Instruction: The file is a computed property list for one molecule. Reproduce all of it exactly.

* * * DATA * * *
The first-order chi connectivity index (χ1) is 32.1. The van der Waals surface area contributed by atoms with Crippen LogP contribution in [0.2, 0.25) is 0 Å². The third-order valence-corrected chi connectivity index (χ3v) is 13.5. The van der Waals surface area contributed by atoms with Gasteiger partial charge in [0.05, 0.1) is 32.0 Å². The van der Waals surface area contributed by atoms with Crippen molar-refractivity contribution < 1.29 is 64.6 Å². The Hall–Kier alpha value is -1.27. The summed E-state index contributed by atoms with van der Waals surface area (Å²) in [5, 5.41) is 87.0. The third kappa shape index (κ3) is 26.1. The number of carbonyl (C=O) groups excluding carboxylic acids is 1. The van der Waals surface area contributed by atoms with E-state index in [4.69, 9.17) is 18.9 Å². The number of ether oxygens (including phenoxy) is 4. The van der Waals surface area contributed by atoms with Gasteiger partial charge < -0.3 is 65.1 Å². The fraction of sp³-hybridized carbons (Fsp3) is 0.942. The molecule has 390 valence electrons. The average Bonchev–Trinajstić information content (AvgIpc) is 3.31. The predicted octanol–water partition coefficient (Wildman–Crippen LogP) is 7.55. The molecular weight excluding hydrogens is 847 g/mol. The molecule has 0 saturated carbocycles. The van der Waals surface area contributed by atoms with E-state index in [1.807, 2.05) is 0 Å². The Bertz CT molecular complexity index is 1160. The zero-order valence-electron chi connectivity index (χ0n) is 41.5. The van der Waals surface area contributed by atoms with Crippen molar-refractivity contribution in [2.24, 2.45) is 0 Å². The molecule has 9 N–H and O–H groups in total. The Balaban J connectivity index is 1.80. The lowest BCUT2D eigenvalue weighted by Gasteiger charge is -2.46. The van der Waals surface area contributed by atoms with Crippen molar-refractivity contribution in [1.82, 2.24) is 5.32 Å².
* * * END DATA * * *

The first-order chi connectivity index (χ1) is 32.1. The van der Waals surface area contributed by atoms with Crippen LogP contribution in [0.2, 0.25) is 0 Å². The third-order valence-corrected chi connectivity index (χ3v) is 13.5. The van der Waals surface area contributed by atoms with Gasteiger partial charge in [0.05, 0.1) is 32.0 Å². The van der Waals surface area contributed by atoms with Crippen molar-refractivity contribution < 1.29 is 64.6 Å². The Hall–Kier alpha value is -1.27. The summed E-state index contributed by atoms with van der Waals surface area (Å²) in [5, 5.41) is 87.0. The third kappa shape index (κ3) is 26.1. The number of carbonyl (C=O) groups excluding carboxylic acids is 1. The van der Waals surface area contributed by atoms with E-state index in [4.69, 9.17) is 18.9 Å². The number of ether oxygens (including phenoxy) is 4. The van der Waals surface area contributed by atoms with Gasteiger partial charge < -0.3 is 65.1 Å². The fraction of sp³-hybridized carbons (Fsp3) is 0.942. The molecule has 390 valence electrons. The average Bonchev–Trinajstić information content (AvgIpc) is 3.31. The predicted octanol–water partition coefficient (Wildman–Crippen LogP) is 7.55. The molecular weight excluding hydrogens is 847 g/mol. The molecule has 0 saturated carbocycles. The van der Waals surface area contributed by atoms with E-state index in [1.807, 2.05) is 0 Å². The Bertz CT molecular complexity index is 1160. The zero-order valence-electron chi connectivity index (χ0n) is 41.5. The van der Waals surface area contributed by atoms with Crippen molar-refractivity contribution in [2.24, 2.45) is 0 Å². The molecule has 9 N–H and O–H groups in total. The Balaban J connectivity index is 1.80. The lowest BCUT2D eigenvalue weighted by Gasteiger charge is -2.46. The van der Waals surface area contributed by atoms with Crippen molar-refractivity contribution in [1.82, 2.24) is 5.32 Å².